Three women are murdered each day by their husbands, boyfriends, or significant others. That’s twenty-one women every week. That means, every year over 1,000 women are killed in domestic violence situations. But we know that death is not the only result of domestic violence. The CDC reports that women in the United States receive over 2 million injuries from domestic violence each year. Of course, the number could be even greater because women do not always report their injuries or abuse to the proper authorities. I think we can agree that these numbers are astonishing. But, luckily, we do know some ways to reduce women’s risk.
Doctors and nurses can use a simple screening mechanism, consisting of a few questions about past or current abuse. Screening for this kind of violence is absolutely necessary to women for the prevention of intimate partner violence. The screening is not without its flaws. As anyone who has taken a psychology or sociology class would know, answers given are not always entirely truthful. Also, women in these situations may be too scared or under pressure from their abuser to answer honestly about their abuse. But, many victims of this kind of violence can be identified this way and begin receiving the help they need.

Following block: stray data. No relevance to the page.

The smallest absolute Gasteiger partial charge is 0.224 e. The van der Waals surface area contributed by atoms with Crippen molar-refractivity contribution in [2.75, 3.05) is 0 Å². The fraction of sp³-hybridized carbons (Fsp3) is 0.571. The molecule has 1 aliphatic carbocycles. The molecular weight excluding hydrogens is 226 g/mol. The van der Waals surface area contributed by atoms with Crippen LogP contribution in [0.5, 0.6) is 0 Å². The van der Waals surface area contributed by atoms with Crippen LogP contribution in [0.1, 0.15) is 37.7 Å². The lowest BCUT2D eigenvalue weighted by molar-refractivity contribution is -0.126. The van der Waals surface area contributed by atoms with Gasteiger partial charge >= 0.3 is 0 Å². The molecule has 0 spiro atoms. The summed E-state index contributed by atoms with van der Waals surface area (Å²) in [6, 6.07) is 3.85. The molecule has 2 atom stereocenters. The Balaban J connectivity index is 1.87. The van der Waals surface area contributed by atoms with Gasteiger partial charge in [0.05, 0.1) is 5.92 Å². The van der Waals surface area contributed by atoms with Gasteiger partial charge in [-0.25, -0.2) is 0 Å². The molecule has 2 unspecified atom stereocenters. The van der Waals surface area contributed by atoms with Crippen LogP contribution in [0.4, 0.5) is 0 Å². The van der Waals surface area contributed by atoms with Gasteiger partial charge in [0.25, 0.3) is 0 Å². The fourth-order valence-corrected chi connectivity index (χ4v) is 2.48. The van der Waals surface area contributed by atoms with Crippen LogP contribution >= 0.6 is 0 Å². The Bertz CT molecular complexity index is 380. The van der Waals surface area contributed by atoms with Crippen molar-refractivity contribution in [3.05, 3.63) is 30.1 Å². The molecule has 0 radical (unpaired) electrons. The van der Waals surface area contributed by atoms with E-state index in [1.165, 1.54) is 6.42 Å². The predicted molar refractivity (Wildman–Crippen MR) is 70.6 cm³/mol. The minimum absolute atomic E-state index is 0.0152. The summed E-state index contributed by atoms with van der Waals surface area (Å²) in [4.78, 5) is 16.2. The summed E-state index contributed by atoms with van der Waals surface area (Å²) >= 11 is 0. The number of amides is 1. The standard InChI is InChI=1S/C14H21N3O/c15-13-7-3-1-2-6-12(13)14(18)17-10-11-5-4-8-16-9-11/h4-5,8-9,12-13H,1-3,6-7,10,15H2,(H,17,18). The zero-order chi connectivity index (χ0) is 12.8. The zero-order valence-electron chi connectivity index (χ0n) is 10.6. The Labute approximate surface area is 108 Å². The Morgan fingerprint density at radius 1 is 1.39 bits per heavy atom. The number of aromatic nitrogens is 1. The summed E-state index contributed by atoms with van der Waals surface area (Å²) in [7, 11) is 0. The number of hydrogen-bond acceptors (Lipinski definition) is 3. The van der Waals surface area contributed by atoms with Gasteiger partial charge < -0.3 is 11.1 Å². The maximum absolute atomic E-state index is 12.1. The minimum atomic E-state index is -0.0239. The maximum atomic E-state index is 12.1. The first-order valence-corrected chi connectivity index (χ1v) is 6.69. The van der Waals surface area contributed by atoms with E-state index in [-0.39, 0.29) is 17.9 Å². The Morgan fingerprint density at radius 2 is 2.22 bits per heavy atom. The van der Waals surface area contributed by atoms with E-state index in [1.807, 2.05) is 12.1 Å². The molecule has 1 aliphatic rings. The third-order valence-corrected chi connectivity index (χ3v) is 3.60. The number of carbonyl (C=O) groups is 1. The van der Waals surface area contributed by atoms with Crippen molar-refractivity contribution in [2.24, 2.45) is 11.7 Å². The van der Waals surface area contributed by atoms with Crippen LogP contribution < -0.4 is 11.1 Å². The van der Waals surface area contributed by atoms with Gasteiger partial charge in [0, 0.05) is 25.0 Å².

Fortunately, the Institute of Medicine (IOM) has recommended including screening for intimate partner violence as one of the preventive services for women that should be covered in all new insurance plans. This is great news for women in this country. Even with very slight declines in the rates of domestic violence injuries and deaths, we should be using all of the tools at our disposal to prevent any more harm to women. Of course, it’s important to note that, while this is a huge milestone, the Department of Health and Human Services has to adopt these recommendations for them to take effect.
These recommendations not only cover screenings for domestic violence, but they alsosugggest a whole host of preventive services for women that should be covered by all new health insurance plans if they are accepted. This list includes contraception, counseling for sexually transmitted infections, yearly well-woman visits, cervical cancer screening, and support for breast feeding. It could mean huge strides in the area of women’s health should they go into effect.
I urge you to contact Secretary Sebelius and encourage her to accept these recommendations.